Flood damage is just another kind of water damage, right?
When it comes to water damage vs flood damage, flood damage poses higher health risks, can require additional insurance coverage, and can cost more to repair.
But what exactly constitutes flood damage, what constitutes water damage, and why does it matter? Let’s start with the causes.
Causes of Water Damage
Water damage is a broad category with multiple causes. Your home can incur water damage from a leaky water heater, a burst sewer line, an overflowing toilet, or dozens of other sources inside your home.
Causes of Flood Damage
According to FEMA (the Federal Emergency Management Agency), flood damage is caused by:
- overflow of inland or tidal waters
- unusual and rapid accumulation or runoff of surface waters from any source
- collapse or subsidence of land along the shores of a lake or similar body of water as a result of erosion or undermining caused by waves or currents of water exceeding anticipated cyclical levels that result in a flood
A flood is defined as a temporary situation where two or more acres of dry land, or two or more units of property, are covered in water from one of the above water sources.
Distinguishing Flood Damage from Water Damage
One easy way to distinguish water damage from flood damage is by answering this simple question: is your home the only one having any issues?
If the answer is yes, then you’re likely dealing with water damage.
If the answer is no, and more than one home is having the same issue, then it is likely a result of flood damage.
Insurance Coverage for Water Damage vs Flood Damage
Water damage is typically covered by homeowner’s insurance. When dealing with water damage, you should contact your local full service restoration company to discuss your homeowners insurance policy with your carrier, determine coverage and payout, and develop a restoration plan.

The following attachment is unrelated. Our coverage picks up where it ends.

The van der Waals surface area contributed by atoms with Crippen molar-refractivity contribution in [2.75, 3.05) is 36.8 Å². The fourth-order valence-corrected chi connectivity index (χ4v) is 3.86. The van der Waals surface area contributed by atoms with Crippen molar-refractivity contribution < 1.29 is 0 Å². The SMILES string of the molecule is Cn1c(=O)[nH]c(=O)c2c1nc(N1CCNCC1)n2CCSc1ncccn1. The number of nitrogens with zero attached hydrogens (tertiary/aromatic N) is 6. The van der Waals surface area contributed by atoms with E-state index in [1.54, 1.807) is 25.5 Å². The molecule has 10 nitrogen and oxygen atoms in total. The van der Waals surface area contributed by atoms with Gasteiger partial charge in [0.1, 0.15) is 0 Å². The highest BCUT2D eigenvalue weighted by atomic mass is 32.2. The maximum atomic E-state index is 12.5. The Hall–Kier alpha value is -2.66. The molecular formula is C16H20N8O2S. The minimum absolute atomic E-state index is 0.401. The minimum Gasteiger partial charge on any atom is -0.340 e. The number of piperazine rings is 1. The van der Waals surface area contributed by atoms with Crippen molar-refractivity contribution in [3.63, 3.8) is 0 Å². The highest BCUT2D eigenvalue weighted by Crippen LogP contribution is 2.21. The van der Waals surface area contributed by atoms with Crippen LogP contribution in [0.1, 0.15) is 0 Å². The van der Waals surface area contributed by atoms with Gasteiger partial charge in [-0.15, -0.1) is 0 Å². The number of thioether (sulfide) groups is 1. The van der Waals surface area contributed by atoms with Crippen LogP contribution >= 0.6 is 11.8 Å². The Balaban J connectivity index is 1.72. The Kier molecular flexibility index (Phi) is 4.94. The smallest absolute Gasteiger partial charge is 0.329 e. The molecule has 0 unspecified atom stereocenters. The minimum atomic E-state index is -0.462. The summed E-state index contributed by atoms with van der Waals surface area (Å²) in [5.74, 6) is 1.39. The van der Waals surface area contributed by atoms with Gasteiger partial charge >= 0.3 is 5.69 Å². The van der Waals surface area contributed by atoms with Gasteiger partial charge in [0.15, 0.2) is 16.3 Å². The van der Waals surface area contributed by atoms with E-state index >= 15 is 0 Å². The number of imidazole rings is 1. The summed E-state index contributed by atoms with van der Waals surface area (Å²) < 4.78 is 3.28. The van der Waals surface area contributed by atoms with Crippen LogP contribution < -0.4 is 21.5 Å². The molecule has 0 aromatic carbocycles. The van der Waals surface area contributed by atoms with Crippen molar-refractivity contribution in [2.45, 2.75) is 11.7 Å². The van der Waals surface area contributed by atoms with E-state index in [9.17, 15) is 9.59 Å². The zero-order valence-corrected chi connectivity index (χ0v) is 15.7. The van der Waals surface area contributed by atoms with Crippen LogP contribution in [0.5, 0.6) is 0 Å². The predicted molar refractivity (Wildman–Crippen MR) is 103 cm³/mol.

Flood insurance, on the other hand, is not covered by your typical homeowner’s insurance policy. You must invest in a separate NFIP approved flood insurance policy – and before any damages have taken place.
Health and Safety Aspects of Water Damage vs Flood Damage
There are three types of water damage: category 1, 2, and 3.
Category 1, or “clean water”, comes from supply lines, faucets, and other sources that typically aren’t contaminated. It can typically be cleaned with extraction, drying, and dehumidification.
Category 2, or “grey water”, comes from dishwasher leakage, sump pump failures, and other sources that can include some contamination. It typically requires a degree of sanitation and decontamination.
Category 3, or “black water” comes from sewage, standing water, and other sources that can be significantly contaminated by pathogenic and toxic material. It requires an extreme degree of sterilization before people can safely re-enter the structure without safety gear.
Flood water is always category 3.
Of course, that isn’t the only health risk posed by flooding. Floods can damage homes, landscaping, vehicles, and endanger your loved ones in ways that regular water damage simply can’t.